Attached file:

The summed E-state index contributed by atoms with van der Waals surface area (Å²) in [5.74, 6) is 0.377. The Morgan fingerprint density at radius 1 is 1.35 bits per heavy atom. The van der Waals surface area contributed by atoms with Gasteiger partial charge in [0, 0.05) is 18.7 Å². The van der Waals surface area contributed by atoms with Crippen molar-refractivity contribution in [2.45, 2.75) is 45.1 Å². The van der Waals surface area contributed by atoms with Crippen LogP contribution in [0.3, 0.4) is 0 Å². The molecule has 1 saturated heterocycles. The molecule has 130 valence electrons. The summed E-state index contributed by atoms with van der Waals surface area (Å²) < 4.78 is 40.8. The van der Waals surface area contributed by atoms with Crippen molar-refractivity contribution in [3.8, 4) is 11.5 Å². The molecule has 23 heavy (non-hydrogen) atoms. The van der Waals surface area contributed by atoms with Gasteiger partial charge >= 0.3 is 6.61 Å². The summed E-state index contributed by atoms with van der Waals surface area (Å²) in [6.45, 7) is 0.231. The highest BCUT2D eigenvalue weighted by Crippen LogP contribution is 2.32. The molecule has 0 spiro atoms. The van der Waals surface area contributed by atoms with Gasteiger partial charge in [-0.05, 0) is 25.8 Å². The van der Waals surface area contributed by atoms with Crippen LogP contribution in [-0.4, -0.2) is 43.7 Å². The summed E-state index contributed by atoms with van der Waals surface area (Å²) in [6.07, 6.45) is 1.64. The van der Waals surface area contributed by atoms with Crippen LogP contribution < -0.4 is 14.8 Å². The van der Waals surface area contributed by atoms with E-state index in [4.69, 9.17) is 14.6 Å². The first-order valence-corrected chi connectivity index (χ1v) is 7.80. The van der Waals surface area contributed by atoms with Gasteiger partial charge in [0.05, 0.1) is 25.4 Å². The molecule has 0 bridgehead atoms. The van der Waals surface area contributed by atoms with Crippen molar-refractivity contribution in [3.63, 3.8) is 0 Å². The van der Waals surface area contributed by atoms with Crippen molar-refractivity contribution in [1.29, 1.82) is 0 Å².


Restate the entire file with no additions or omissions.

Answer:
The summed E-state index contributed by atoms with van der Waals surface area (Å²) in [5.74, 6) is 0.377. The Morgan fingerprint density at radius 1 is 1.35 bits per heavy atom. The van der Waals surface area contributed by atoms with Gasteiger partial charge in [0, 0.05) is 18.7 Å². The van der Waals surface area contributed by atoms with Crippen molar-refractivity contribution in [2.45, 2.75) is 45.1 Å². The van der Waals surface area contributed by atoms with Crippen LogP contribution in [0.3, 0.4) is 0 Å². The molecule has 1 saturated heterocycles. The molecule has 130 valence electrons. The summed E-state index contributed by atoms with van der Waals surface area (Å²) < 4.78 is 40.8. The van der Waals surface area contributed by atoms with Crippen molar-refractivity contribution in [3.8, 4) is 11.5 Å². The molecule has 23 heavy (non-hydrogen) atoms. The van der Waals surface area contributed by atoms with Gasteiger partial charge >= 0.3 is 6.61 Å². The summed E-state index contributed by atoms with van der Waals surface area (Å²) in [6.45, 7) is 0.231. The highest BCUT2D eigenvalue weighted by Crippen LogP contribution is 2.32. The molecule has 0 spiro atoms. The van der Waals surface area contributed by atoms with Gasteiger partial charge in [-0.05, 0) is 25.8 Å². The van der Waals surface area contributed by atoms with Crippen LogP contribution in [-0.4, -0.2) is 43.7 Å². The summed E-state index contributed by atoms with van der Waals surface area (Å²) in [6.07, 6.45) is 1.64. The van der Waals surface area contributed by atoms with Crippen LogP contribution < -0.4 is 14.8 Å². The van der Waals surface area contributed by atoms with E-state index in [4.69, 9.17) is 14.6 Å². The first-order valence-corrected chi connectivity index (χ1v) is 7.80. The van der Waals surface area contributed by atoms with Gasteiger partial charge in [0.05, 0.1) is 25.4 Å². The molecule has 0 bridgehead atoms. The van der Waals surface area contributed by atoms with Crippen molar-refractivity contribution in [3.63, 3.8) is 0 Å². The van der Waals surface area contributed by atoms with Crippen molar-refractivity contribution in [1.29, 1.82) is 0 Å².